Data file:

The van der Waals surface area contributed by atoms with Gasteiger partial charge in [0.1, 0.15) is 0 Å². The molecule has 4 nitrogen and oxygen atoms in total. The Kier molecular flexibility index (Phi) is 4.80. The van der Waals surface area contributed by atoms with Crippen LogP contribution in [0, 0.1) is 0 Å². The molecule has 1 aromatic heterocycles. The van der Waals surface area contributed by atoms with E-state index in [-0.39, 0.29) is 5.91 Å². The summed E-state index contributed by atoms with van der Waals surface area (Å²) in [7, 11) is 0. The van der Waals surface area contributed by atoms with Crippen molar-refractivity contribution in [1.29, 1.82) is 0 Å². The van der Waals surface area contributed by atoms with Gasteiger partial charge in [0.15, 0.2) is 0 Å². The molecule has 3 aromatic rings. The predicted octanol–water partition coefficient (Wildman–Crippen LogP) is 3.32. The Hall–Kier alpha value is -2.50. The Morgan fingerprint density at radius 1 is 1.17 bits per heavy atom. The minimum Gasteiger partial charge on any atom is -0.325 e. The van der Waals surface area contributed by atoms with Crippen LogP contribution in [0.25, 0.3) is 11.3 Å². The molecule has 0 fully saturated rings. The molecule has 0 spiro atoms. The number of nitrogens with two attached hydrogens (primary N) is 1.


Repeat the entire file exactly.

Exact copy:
The van der Waals surface area contributed by atoms with Gasteiger partial charge in [0.1, 0.15) is 0 Å². The molecule has 4 nitrogen and oxygen atoms in total. The Kier molecular flexibility index (Phi) is 4.80. The van der Waals surface area contributed by atoms with Crippen LogP contribution in [0, 0.1) is 0 Å². The molecule has 1 aromatic heterocycles. The van der Waals surface area contributed by atoms with E-state index in [-0.39, 0.29) is 5.91 Å². The summed E-state index contributed by atoms with van der Waals surface area (Å²) in [7, 11) is 0. The van der Waals surface area contributed by atoms with Crippen molar-refractivity contribution in [1.29, 1.82) is 0 Å². The van der Waals surface area contributed by atoms with Gasteiger partial charge in [0.15, 0.2) is 0 Å². The molecule has 3 aromatic rings. The predicted octanol–water partition coefficient (Wildman–Crippen LogP) is 3.32. The Hall–Kier alpha value is -2.50. The Morgan fingerprint density at radius 1 is 1.17 bits per heavy atom. The minimum Gasteiger partial charge on any atom is -0.325 e. The van der Waals surface area contributed by atoms with Crippen LogP contribution in [0.25, 0.3) is 11.3 Å². The molecule has 0 fully saturated rings. The molecule has 0 spiro atoms. The number of nitrogens with two attached hydrogens (primary N) is 1.